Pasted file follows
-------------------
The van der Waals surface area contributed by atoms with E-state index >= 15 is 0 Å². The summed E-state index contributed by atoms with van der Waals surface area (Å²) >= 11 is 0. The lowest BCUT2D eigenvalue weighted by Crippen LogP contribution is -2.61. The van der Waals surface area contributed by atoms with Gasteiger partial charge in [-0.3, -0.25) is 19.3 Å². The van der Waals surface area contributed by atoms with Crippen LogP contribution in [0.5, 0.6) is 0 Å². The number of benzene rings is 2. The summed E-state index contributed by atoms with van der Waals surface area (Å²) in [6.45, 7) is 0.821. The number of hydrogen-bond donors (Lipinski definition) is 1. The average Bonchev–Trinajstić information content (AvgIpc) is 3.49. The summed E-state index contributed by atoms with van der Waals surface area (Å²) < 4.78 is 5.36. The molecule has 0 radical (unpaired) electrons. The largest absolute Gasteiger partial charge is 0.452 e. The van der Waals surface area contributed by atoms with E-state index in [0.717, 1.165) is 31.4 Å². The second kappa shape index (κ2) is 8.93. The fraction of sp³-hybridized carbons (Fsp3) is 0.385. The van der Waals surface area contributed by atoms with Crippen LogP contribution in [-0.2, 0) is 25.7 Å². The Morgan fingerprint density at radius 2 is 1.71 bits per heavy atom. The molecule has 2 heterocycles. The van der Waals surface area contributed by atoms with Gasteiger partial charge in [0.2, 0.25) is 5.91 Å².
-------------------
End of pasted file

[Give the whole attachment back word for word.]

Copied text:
The van der Waals surface area contributed by atoms with E-state index >= 15 is 0 Å². The summed E-state index contributed by atoms with van der Waals surface area (Å²) >= 11 is 0. The lowest BCUT2D eigenvalue weighted by Crippen LogP contribution is -2.61. The van der Waals surface area contributed by atoms with Gasteiger partial charge in [-0.3, -0.25) is 19.3 Å². The van der Waals surface area contributed by atoms with Crippen LogP contribution in [0.5, 0.6) is 0 Å². The number of benzene rings is 2. The summed E-state index contributed by atoms with van der Waals surface area (Å²) in [6.45, 7) is 0.821. The number of hydrogen-bond donors (Lipinski definition) is 1. The average Bonchev–Trinajstić information content (AvgIpc) is 3.49. The summed E-state index contributed by atoms with van der Waals surface area (Å²) < 4.78 is 5.36. The molecule has 0 radical (unpaired) electrons. The largest absolute Gasteiger partial charge is 0.452 e. The van der Waals surface area contributed by atoms with E-state index in [0.717, 1.165) is 31.4 Å². The second kappa shape index (κ2) is 8.93. The fraction of sp³-hybridized carbons (Fsp3) is 0.385. The van der Waals surface area contributed by atoms with Crippen LogP contribution in [-0.2, 0) is 25.7 Å². The Morgan fingerprint density at radius 2 is 1.71 bits per heavy atom. The molecule has 2 heterocycles. The van der Waals surface area contributed by atoms with Gasteiger partial charge in [0.2, 0.25) is 5.91 Å².